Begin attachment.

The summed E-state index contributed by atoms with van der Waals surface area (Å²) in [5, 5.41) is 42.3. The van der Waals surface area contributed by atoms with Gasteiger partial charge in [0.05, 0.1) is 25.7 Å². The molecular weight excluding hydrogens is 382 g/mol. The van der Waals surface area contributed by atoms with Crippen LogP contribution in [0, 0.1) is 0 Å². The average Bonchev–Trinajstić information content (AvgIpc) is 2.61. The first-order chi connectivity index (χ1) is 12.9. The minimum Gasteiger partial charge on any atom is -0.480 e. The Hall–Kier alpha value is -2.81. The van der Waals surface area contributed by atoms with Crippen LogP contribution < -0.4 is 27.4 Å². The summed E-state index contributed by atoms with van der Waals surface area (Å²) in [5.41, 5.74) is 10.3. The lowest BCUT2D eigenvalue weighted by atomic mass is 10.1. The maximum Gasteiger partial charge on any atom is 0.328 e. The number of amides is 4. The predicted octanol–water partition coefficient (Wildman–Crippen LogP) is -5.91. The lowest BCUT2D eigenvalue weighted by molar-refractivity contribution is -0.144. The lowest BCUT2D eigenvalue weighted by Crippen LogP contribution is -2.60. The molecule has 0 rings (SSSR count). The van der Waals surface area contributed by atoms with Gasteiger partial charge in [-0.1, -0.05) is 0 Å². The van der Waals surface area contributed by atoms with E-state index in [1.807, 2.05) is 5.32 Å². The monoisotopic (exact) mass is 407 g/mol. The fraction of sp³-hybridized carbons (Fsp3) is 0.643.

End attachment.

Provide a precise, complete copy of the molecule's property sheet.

The summed E-state index contributed by atoms with van der Waals surface area (Å²) in [5, 5.41) is 42.3. The van der Waals surface area contributed by atoms with Gasteiger partial charge in [0.05, 0.1) is 25.7 Å². The molecular weight excluding hydrogens is 382 g/mol. The van der Waals surface area contributed by atoms with Crippen LogP contribution in [0, 0.1) is 0 Å². The average Bonchev–Trinajstić information content (AvgIpc) is 2.61. The first-order chi connectivity index (χ1) is 12.9. The minimum Gasteiger partial charge on any atom is -0.480 e. The Hall–Kier alpha value is -2.81. The van der Waals surface area contributed by atoms with Crippen LogP contribution < -0.4 is 27.4 Å². The summed E-state index contributed by atoms with van der Waals surface area (Å²) in [5.41, 5.74) is 10.3. The lowest BCUT2D eigenvalue weighted by atomic mass is 10.1. The maximum Gasteiger partial charge on any atom is 0.328 e. The number of amides is 4. The predicted octanol–water partition coefficient (Wildman–Crippen LogP) is -5.91. The lowest BCUT2D eigenvalue weighted by molar-refractivity contribution is -0.144. The lowest BCUT2D eigenvalue weighted by Crippen LogP contribution is -2.60. The molecule has 0 rings (SSSR count). The van der Waals surface area contributed by atoms with Gasteiger partial charge in [-0.1, -0.05) is 0 Å². The van der Waals surface area contributed by atoms with E-state index in [1.807, 2.05) is 5.32 Å². The monoisotopic (exact) mass is 407 g/mol. The fraction of sp³-hybridized carbons (Fsp3) is 0.643.